A2 Applied Science


Digital thermometer.

Digital thermometer.

  • Resistors slow the current down.
  • There is a thermistor in the digital thermometer-therm=heat, istor=risistor.

4 marks in exam question.

  • The resistance of the thermistor depends on the temperature it's being exposed to.
  • As the temperature changes, the resistance changes, so the current changes.
  • The greater the change in temperature, the greater the change in resistance.
  • The thermometer is calibrated so the current reading is converted into a temperature reading on a digital display.
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Body temperatures.

Body temperatures.

  • hypo=low
  • hyper=high

25C = death

32C = hypothermia

36.8 = core body temperature

36.5C-37.2C = body can survive

37.2C = fever

38C = hyperthermia

43C = death

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Measuring body temperature.

Measuring Body temperature.

Body temperature can be measured in; ear, mouth, rectum, forehead, armpit.

Glass thermometer.

  • Mercury expanding in a graduated capillary tube as the temperature increases.
  • Not commonly used as mercury is poisonous.

Ear thermometers.

  • Infra-red sensor (thermopile) measures the infra-red radiation emitted by the ear drum.
  • Hotter the object, more radiation is emitted.
  • Accurate and safe (doesn't touch the eardrum.

Forehead plastic temperature strips.

  • Thin flat piece of plastic, coloured liquid crystals.
  • Safe, easy to use, not accurate.
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  • 10C or lower, water below 15C.


  • Shivering.
  • Cold, pale, blue-grey skin.
  • Lack of interest.
  • Numb hands and fingers, difficulty performing tasks.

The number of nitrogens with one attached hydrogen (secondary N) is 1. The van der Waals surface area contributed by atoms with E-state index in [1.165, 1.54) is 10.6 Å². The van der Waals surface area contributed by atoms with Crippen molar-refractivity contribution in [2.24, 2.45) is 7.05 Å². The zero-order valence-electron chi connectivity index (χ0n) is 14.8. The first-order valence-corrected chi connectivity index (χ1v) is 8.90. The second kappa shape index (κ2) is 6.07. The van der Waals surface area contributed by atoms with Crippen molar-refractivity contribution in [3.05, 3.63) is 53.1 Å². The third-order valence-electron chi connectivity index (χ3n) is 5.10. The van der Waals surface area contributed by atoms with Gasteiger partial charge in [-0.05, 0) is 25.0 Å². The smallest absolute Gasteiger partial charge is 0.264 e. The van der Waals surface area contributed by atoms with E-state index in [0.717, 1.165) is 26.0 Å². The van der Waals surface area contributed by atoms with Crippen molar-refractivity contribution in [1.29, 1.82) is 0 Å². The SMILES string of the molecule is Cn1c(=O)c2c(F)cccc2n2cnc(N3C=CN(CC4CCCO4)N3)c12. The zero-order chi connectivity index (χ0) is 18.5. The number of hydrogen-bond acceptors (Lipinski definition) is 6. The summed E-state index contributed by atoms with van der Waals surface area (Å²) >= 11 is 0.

Late symptoms.

  • Slow pulse.
  • Stop shivering.
  • Loss of consciousness.
  • Slow breathing.
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  • Over heating leads to heat exhaustion which leads to heatstroke then death.


  • Mental changes.
  • Red, hot, dry skin.
  • Excessive sweating

Late symptoms.

  • Sweating stops because they're too dehydrated
  • severe dyhydration.
  • Organs stop functioning.
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Use of X-rays

Use of X-rays.

  • High frequency
  • Can cause cancer and other abnormalities
  • High cell density areas are most prone-brain, heart, ovaries, testes-prolific cell division
  • The higher the dose, the greater the chance of negative side effects
  • Rate at which the x-ray is received by the patient will have an effect.
  • Can have a high resolution image with a low dose due to technology advances
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Link between the dose size and side effects

Stochastic effects.

  • Random
  • Aren't related to the size of the dose
  • Don't have a threshold, (not affected by the dose size)
  • Actual effect isn't dependent on the size of the dose.
  • Show up years after exposure-cancer

Non-stochastic effects.

  • Related to the size of the dose
  • More severe with an increased dose
  • Has a threshold, (the effect wont occur unless the dose exceeds a certain value
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This is more physics than biology...

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